TAMPA - Hillsborough County's 2007 graduating class scored higher on the SAT than last year's class, and some high schools posted dramatic gains, school officials said Tuesday morning.
District spokesman Steve Hegarty said the number of seniors taking the college entrance exam rose by 4 percent, or 361 students. The combined verbal and math score this year was 1005, a 1-point increase over last year's score. The verbal portion of the test was 2 points higher, while the math portion slipped by 1 percent, officials said.
"Also," he said in a prepared statement announcing the results, "Hillsborough County students continue to outperform their peers statewide. Some high schools posted large gains in average combined scores."
He cited Middleton High, which scored a 43-point increase, marking the fourth straight year of significant progress. He also pointed to King and Jefferson high schools, which posted 49-point and 59-point increases, respectively.
"That is just amazing to me," Hegarty said.
Jefferson High guidance resource specialist Dana Pines gives credit for the huge increases to an initiative that began when this year's graduating seniors were freshmen.
The program funneled more Hispanic and black students with good grades into Advanced Placement classes, exposing them to a curriculum that eventually paid off on the SAT scores this year.
"This year," she said, "it's showing the difference."
The 59-point jump is huge compared with the four-point increase last year over the year before, she said.
She also gave credit to after-school SAT preparatory classes that helped more students.
"We had a big turnout for those classes," she said.
The local scores from the other widely used college entrance exam, the ACT, weren't as rosy, Hegarty said, possibly because the number of Hillsborough students taking the tests was one-third higher the previous year year. That's a result of new graduation requirements, he said.
School officials said 4,650 county students took the test this year.
In Hillsborough, ACT scores dipped from 20.5 last year to 19.7 in 2007. The test is scored from 1 to 36. Hegarty said that even though the number of students taking the ACT increased significantly, resulting in the expected dip in average scores, the number of students who scored higher than 26, considered exceptionally high, increased by 10 percent, from 520 last year to 572 this year.
Still, the local ACT scores are two-tenths of a point lower than the state average and almost two points below the national average.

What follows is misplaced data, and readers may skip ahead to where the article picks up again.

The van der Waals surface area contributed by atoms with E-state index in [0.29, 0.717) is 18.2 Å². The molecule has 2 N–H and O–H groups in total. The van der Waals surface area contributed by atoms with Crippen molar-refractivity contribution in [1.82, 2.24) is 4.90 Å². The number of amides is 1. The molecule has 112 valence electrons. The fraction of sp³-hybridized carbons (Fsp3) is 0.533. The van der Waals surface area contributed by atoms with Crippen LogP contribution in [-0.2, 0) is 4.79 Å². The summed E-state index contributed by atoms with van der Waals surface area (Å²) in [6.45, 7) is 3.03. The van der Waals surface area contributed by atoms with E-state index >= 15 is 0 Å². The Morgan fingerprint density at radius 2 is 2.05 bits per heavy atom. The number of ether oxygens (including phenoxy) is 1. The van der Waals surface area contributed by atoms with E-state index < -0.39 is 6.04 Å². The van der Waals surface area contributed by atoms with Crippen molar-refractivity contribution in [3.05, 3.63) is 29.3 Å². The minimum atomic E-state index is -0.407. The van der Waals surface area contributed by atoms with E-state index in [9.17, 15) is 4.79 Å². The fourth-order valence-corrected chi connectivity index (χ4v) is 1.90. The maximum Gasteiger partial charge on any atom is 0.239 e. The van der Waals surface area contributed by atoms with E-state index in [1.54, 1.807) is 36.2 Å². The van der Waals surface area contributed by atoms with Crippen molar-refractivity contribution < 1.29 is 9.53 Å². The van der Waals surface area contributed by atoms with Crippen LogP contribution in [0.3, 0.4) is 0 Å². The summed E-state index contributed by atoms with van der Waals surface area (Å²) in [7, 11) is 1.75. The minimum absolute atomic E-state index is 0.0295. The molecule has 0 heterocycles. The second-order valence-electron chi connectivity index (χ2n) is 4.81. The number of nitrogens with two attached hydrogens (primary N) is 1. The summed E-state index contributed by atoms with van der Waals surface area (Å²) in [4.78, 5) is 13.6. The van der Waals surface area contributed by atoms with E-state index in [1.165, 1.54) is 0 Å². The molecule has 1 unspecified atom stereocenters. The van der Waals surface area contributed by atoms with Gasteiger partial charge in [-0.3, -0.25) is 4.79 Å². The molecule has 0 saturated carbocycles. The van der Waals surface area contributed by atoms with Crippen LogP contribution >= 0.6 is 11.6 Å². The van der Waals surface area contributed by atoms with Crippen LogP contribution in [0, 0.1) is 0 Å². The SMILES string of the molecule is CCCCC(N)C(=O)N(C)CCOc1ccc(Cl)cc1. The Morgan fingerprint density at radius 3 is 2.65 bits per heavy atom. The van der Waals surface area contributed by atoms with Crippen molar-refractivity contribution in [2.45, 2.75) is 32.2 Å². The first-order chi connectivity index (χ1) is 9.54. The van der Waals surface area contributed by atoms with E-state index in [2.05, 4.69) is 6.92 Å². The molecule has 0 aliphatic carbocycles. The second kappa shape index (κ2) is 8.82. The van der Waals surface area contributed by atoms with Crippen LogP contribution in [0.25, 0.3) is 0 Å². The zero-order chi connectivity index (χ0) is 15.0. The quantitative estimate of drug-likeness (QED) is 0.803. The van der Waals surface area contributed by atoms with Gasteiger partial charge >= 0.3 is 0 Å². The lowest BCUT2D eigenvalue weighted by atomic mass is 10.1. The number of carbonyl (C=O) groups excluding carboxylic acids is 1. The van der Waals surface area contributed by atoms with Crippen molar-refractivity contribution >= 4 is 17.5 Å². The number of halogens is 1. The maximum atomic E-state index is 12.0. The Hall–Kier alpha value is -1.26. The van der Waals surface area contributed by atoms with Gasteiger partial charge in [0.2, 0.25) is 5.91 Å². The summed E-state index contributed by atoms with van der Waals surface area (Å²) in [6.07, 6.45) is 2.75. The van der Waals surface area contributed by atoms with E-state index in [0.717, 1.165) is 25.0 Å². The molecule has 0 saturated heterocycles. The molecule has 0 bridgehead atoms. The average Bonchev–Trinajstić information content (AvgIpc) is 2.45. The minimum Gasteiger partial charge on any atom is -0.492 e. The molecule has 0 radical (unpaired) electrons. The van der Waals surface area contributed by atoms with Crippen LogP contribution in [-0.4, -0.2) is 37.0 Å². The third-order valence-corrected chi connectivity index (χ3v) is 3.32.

Across the nation, average math and reading SAT scores fell four points for the class of 2007.
Last spring's graduating seniors scored an average of 502 out of a possible 800 points on the critical reading section of SAT, down from 503 for the class of 2006. Math scores fell three points, from 518 to 515.
This year's national declines follow a seven-point drop last year for the first class to take the lengthened and redesigned SAT, which included higher-level math questions and eliminated analogies. The College Board, which owns the exam, insisted the new exam wasn't harder and attributed last year's drop to fewer students taking the exam a second time. Students typically fare about 30 points better when they take the exam again.
The College Board's score report did not offer an explanation of why this year's scores were even lower, but it did note that a record number of students - just short of 1.5 million - took the test. The test-takers were the most diverse ever, with minority students accounting for 39 percent. There has been a persistent gap between the scores of whites and the two largest U.S. minority groups, Hispanics and blacks.
While the growing number of test-takers is considered a sign more people are interested in college, it can also weigh down average scores because the pool of test-takers expands by including, on average, more lower-scoring students.
The number of black students taking the SAT rose 6 percent, and the number of test-takers calling themselves "Other Hispanic, Latino or Latin American" (a group that does not include Puerto Ricans or Mexican Americans) rose more than 25 percent.
Average scores slipped from 497 to 494 on the writing portion of the SAT, which debuted with the class of 2006. Many colleges are waiting to see results from the first few years of data on the writing exam before determining how to use it.
National figures released this month on the ACT showed a slight increase - from 21.1 points last year to 21.2, on the scoring scale of 1 to 36 - for the class of 2007.
The SAT has historically been more popular on the East and West coasts, while the ACT has been more popular in the Midwest and inland western states. But more students are taking both exams to try to improve their college résumés.